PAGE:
In 2008, I knew something was wrong. I could only hold down about half of what I ate. I managed to survive on ice chips and water. I felt sick and tired all the time.
One day, I couldn’t even hold down water. I panicked and called my husband. He left work to take me to the ER, where they did all kinds of tests.
Finally, they sent in an older doctor, a kidney specialist, to talk to me. He told me that I had the second highest creatinine level he’d ever seen. Then he said I needed a kidney transplant, although in the meantime, I would have to start dialysis.
My emotions bolted all over the place, but I finally focused on the immediate choice he gave me: between coming to the medical facility three times a week for dialysis or doing home dialysis. Unwilling to focus on the big picture because it scared me too much, my brain distracted me with the details of where I wanted tubes hanging out of my body. Did I want one from the right side of my chest or two from my lower left abdomen? I really didn’t want either. The very thought creeped me out.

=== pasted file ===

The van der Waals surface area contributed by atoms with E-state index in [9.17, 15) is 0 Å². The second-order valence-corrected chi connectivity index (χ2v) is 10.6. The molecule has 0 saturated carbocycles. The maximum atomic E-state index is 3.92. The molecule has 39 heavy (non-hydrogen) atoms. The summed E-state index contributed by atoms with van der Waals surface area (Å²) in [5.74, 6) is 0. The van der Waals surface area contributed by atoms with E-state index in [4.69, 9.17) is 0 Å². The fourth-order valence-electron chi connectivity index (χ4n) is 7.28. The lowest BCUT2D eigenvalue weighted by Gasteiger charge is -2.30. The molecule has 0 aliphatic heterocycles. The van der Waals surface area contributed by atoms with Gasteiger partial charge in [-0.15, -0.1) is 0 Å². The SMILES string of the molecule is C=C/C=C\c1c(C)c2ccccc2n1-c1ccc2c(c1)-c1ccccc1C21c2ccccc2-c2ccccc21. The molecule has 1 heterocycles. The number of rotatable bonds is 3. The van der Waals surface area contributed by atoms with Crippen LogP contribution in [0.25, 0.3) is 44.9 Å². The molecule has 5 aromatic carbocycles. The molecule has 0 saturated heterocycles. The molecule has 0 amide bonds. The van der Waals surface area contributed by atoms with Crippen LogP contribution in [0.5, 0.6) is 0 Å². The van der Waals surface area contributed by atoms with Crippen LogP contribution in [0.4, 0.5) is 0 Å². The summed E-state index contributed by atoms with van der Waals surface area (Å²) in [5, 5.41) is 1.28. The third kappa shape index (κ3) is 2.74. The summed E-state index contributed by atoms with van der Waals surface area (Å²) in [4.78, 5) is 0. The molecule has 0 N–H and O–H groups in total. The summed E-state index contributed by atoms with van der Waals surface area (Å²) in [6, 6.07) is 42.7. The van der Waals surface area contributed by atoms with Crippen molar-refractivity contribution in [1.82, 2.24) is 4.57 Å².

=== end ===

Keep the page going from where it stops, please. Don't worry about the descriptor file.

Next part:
I started going to the medical facility because I figured one tube was better than two. A friend took me, drove back home with my girls to watch them then came back to pick me up. She kept telling me that I looked white as a ghost when I came out, and I did feel drained. I finally accepted that with two small children, home dialysis might offer a better choice.
Then I had a stroke. It took me off the active waiting list. I had trouble moving my left side, it slowed my speech, and I couldn’t walk. I spent a week in the hospital at UK, waiting for a bed at Cardinal Hill. I couldn’t get one. Finally, they sent me home and physical, occupational, and speech therapists came to my house multiple times a week.
My stroke happened in September, and I set a goal to walk unassisted with my girls on Halloween for Trick or Treat.
No one believed I could do it.